Hosts need to ask Cicero’s famous question: qui bono? Who really benefits from endless expansion when both start-up and downstream operating costs are rarely acknowledged, let alone measured or mitigated?

4. Ensure that the visitor economy benefits the widest range of citizens in a host community. As the biggest connector of people, tourism is a vital engine of globalisation after technological connectivity and modern mass transport. Its proponents boast of its ability to transfer wealth from rich sources to poorer destinations despite the fact that much of the income flows right back and most jobs are low paid, temporary and seasonal. Communities of conscious hosts will be ingenious in identifying local sources of food, furnishing, materials, guides, retailers and entertainers and creating new business opportunities.

5. Reduce waste to a minimum, be it carbon, food, energy or water. If communities and businesses were asked to pay for all the externalities associated with waste processing, resource extraction, ecosystem services, and public infrastructure, the cost of service provision would rocket and international travel would become unaffordable for many. Given that the ebb and flow of tourism traffic is contingent on numerous forces known to be highly unpredictable, surely it makes sense to pursue resilience and self-reliance.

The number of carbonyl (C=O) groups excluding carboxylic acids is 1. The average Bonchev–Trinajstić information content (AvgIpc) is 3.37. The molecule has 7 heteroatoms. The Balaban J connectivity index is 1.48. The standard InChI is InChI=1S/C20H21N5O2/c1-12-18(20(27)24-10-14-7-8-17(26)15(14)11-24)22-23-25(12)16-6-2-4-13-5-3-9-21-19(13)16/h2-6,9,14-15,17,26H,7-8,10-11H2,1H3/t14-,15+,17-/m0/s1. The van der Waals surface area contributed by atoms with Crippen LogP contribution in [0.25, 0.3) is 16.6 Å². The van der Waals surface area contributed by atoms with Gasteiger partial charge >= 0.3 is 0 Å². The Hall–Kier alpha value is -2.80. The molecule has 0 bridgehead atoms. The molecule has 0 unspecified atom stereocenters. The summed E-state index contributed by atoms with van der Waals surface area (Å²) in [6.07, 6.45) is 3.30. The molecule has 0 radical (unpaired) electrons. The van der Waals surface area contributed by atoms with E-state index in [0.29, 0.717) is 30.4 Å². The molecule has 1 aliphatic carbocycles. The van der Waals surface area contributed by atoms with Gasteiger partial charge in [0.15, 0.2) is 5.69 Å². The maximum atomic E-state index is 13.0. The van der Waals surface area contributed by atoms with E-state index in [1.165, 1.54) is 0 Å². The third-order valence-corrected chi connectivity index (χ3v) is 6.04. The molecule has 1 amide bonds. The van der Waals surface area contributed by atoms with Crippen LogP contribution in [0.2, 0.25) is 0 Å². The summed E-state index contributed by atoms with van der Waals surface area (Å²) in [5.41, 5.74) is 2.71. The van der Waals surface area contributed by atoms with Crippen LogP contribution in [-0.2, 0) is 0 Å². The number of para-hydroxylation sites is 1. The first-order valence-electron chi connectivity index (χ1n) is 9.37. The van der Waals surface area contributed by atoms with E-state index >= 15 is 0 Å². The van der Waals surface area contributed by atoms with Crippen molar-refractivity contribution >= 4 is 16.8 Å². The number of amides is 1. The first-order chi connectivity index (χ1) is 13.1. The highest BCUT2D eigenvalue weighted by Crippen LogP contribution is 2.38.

Helping tourists help themselves

When hosts take these steps and show they care for the places and people they serve, then they will be able to enter into deeper conversations with their guests about becoming mindful, responsible travellers. The need for that conversation is urgent.

We also need to face the fact that if tourism is to play its role in addressing the challenges facing humanity, we each will be asked to travel less often.

Is this elitism? Don’t we all have the right to travel wherever, whenever and as often as we want? The reality is that only 1% enjoy that privilege now. Elitism runs rife through every mode of consumption on the planet. Conscious travel isn’t about making travel more expensive, but about delivering higher net value to guest, host and community alike.

Ironically, despite its vulnerability to mega forces beyond its control, such as economic health of source economies and political instability, tourism is one sector where individuals in the host community can affect change.

Host communities can determine the amount and kind of guests they wish to receive and the pace at which they wish to develop. Bhutan proved the value of this approach in the 1980s and 1990s. Venice and Bali are sadly now exhibiting the cost of too much tourism success.

Cynics might argue that these kinds of grassroots activities might be too little, too late. But we have to start somewhere. Hosts need to become visible forces for good in their community before they can gain the credibility to help their visitors make mindful choices.

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Date / Fecha: 21/08/13